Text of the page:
Quote:
Power: 2x Corsair A1200i's (Not sure if this is enough power)


2400W? You could probably just get a single Silverstone ST1500W or the EVGA Classified 1500W and be fine.
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February 22, 2013 3:38:32 PM

I would not recommend any gtx 680 for rendering as Nvidia basically crippled the ability to render in the gtx 6xx series. Look at a gtx 580 if you don't believe me, it gets way faster rendering scores than a gtx 680 which is why people stay away from the gtx 6xx series for folding@home. If you really want a render farm I would suggest getting a quadro if you want one of the new ones since those are meant to run 24/7 rendering.
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February 22, 2013 3:48:05 PM

g-unit1111 said:
Quote:
Storage: OCZ Revodrive 960GB, 10x ADATA XPG SX900 512GB SSD's, 2x 3TB Seagate Barracuda


Stay very very very far away from the OCZ Revodrive. These things are not ready for prime time and have extremely high fail rates. You don't want to trust your data to these. Plus they take up valuable PCI slots and if you want to run 4-way SLI then you want all your slots available.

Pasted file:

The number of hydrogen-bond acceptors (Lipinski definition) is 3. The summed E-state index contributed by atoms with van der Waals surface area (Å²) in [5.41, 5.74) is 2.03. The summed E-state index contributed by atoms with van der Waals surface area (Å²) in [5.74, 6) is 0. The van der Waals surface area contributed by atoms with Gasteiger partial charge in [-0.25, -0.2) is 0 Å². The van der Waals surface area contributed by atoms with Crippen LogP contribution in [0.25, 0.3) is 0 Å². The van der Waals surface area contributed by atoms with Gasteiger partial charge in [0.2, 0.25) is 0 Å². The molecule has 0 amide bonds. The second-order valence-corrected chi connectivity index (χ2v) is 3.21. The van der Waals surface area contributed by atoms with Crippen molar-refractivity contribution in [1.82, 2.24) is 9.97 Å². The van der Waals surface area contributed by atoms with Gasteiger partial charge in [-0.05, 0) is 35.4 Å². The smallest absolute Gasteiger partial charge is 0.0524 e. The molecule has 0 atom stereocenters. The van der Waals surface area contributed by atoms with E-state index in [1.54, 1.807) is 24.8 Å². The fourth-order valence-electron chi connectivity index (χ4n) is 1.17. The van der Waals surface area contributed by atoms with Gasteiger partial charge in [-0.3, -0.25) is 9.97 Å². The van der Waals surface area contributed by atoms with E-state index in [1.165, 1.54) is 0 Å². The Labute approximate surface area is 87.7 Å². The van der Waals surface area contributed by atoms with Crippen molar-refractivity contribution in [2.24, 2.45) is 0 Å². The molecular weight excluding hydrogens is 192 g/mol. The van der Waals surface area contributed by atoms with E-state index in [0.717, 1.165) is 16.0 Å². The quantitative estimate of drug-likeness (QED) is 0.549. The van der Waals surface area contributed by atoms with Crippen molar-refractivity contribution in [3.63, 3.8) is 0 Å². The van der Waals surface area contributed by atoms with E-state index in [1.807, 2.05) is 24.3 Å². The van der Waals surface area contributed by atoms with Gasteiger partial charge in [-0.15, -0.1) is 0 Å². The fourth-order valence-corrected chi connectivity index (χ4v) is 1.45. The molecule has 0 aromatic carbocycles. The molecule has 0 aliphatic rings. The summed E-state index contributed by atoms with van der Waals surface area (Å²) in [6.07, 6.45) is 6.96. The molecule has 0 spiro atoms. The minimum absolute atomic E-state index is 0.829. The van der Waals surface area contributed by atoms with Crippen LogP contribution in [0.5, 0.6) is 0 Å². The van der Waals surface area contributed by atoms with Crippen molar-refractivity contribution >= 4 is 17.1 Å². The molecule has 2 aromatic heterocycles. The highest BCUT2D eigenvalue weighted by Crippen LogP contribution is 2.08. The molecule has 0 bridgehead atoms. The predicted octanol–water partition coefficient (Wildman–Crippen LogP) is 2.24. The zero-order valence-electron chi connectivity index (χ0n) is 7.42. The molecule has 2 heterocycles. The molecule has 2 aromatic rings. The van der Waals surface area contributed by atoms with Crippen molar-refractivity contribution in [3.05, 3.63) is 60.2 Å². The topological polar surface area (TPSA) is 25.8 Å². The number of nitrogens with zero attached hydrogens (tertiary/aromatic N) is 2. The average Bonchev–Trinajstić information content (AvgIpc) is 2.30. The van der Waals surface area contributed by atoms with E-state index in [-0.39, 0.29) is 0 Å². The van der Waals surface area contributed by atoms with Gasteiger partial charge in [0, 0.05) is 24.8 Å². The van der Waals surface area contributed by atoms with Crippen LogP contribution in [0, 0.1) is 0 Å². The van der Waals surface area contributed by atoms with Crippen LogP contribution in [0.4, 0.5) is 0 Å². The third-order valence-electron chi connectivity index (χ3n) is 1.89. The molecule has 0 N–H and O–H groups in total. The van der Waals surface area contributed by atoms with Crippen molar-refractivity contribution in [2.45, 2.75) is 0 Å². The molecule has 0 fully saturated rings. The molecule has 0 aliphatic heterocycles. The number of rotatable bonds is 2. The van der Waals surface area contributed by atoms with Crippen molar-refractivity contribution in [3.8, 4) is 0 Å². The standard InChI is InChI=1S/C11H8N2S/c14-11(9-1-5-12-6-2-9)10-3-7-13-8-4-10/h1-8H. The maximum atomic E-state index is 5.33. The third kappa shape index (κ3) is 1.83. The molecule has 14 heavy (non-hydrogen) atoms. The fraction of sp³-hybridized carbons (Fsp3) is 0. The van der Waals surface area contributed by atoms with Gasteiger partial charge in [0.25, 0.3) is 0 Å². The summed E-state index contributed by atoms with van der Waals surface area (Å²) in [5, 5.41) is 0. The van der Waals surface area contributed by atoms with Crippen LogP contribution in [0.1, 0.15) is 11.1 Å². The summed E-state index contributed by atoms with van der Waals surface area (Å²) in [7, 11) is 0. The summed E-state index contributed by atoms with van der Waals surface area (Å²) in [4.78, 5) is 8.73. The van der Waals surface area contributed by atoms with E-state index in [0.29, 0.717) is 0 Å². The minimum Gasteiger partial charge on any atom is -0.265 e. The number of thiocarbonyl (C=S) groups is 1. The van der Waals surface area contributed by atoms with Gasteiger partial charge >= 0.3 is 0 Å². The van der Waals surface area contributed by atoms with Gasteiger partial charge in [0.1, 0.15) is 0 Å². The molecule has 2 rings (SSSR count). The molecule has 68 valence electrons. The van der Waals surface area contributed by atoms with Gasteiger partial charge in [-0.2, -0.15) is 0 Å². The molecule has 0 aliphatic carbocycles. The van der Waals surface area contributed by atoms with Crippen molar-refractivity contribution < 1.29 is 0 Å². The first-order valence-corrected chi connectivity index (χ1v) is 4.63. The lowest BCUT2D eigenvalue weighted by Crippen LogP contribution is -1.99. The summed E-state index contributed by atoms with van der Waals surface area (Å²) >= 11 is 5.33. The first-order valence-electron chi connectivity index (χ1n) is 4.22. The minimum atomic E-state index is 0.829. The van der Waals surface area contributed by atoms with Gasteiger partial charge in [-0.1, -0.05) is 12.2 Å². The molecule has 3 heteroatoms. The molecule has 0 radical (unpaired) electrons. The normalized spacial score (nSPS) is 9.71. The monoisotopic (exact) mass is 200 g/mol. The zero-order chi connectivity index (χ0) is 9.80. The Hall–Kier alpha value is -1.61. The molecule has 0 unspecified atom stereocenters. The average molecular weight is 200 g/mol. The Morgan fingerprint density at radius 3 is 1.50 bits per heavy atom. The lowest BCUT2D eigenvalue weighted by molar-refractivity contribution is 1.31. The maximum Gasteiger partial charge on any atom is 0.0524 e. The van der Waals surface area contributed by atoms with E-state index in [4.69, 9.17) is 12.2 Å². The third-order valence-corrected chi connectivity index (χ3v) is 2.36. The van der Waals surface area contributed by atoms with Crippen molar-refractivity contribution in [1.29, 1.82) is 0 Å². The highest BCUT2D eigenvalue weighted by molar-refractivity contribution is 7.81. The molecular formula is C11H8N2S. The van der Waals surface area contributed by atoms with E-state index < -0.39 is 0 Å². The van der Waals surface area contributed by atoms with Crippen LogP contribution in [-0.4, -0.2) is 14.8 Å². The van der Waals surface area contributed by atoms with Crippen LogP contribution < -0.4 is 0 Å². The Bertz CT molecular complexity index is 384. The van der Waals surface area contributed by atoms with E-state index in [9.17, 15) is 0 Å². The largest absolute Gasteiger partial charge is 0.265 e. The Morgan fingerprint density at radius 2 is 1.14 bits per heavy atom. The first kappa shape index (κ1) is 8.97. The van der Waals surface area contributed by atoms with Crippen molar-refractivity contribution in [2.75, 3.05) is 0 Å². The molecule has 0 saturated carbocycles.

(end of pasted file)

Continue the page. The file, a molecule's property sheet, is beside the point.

10 SSDs????? Do you really need that much storage? Most cases won't house that many drives. Plus the SSDs slow down once you get them full to over 80% capacity.

Quote:
Graphics Cards: 4x EVGA GTX 680 Classified 4GB (Will probably wait for GTX Titan to come out and run 4 of those instead)


If rendering is your goal and not game playing I'd heavily suggest checking out the new Quaddro K5000.

Quote:
Power: 2x Corsair A1200i's (Not sure if this is enough power)


2400W? You could probably just get a single Silverstone ST1500W or the EVGA Classified 1500W and be fine.


Whats the advantages of a K5000? They seem to have the amount of CUDA cores and thats what i'd mainly be interested in for AE, and the 680's I'd be getting would have 4GB of VRAM. I was looking at the GTX Titan and this card looks like its going to destroy everything. http://www.geforce.com/hardware/desktop-gpus/geforce-gt...

As far as storage goes yes I would like to have this much storage and I already checked the 900D should be able to house this many SSD's and HDD's and the Revodrive on techtommarow/motherboardsorg is a 240GB flavor and he hasnt had any issues yet. Only difference is mine is faster and bigger.